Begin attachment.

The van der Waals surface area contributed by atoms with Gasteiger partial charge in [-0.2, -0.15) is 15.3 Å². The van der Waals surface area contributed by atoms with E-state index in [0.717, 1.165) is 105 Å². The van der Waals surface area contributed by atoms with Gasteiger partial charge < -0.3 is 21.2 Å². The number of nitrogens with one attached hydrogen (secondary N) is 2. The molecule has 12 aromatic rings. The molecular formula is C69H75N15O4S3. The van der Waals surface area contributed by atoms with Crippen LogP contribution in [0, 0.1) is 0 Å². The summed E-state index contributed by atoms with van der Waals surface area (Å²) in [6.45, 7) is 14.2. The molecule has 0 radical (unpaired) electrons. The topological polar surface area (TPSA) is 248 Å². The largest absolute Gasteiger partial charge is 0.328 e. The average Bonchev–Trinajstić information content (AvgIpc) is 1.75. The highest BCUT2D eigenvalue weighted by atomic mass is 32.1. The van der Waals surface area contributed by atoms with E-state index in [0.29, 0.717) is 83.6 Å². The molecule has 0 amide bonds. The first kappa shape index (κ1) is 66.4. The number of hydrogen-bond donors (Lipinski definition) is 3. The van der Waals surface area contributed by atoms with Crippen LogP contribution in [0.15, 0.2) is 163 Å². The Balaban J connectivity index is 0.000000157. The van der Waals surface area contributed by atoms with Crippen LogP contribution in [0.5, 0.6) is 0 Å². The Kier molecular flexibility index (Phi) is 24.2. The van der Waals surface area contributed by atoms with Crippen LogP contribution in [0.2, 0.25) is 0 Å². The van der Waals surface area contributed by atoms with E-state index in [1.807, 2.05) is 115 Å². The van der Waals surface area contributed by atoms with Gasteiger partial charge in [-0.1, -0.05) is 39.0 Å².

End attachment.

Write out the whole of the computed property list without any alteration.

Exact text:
The van der Waals surface area contributed by atoms with Gasteiger partial charge in [-0.2, -0.15) is 15.3 Å². The van der Waals surface area contributed by atoms with E-state index in [0.717, 1.165) is 105 Å². The van der Waals surface area contributed by atoms with Gasteiger partial charge < -0.3 is 21.2 Å². The number of nitrogens with one attached hydrogen (secondary N) is 2. The molecule has 12 aromatic rings. The molecular formula is C69H75N15O4S3. The van der Waals surface area contributed by atoms with Crippen LogP contribution in [0, 0.1) is 0 Å². The summed E-state index contributed by atoms with van der Waals surface area (Å²) in [6.45, 7) is 14.2. The molecule has 0 radical (unpaired) electrons. The topological polar surface area (TPSA) is 248 Å². The largest absolute Gasteiger partial charge is 0.328 e. The average Bonchev–Trinajstić information content (AvgIpc) is 1.75. The highest BCUT2D eigenvalue weighted by atomic mass is 32.1. The van der Waals surface area contributed by atoms with E-state index in [0.29, 0.717) is 83.6 Å². The molecule has 0 amide bonds. The first kappa shape index (κ1) is 66.4. The number of hydrogen-bond donors (Lipinski definition) is 3. The van der Waals surface area contributed by atoms with Crippen LogP contribution in [0.15, 0.2) is 163 Å². The Balaban J connectivity index is 0.000000157. The van der Waals surface area contributed by atoms with Crippen LogP contribution in [0.5, 0.6) is 0 Å². The Kier molecular flexibility index (Phi) is 24.2. The van der Waals surface area contributed by atoms with Crippen LogP contribution in [0.2, 0.25) is 0 Å². The van der Waals surface area contributed by atoms with E-state index in [1.807, 2.05) is 115 Å². The van der Waals surface area contributed by atoms with Gasteiger partial charge in [-0.1, -0.05) is 39.0 Å².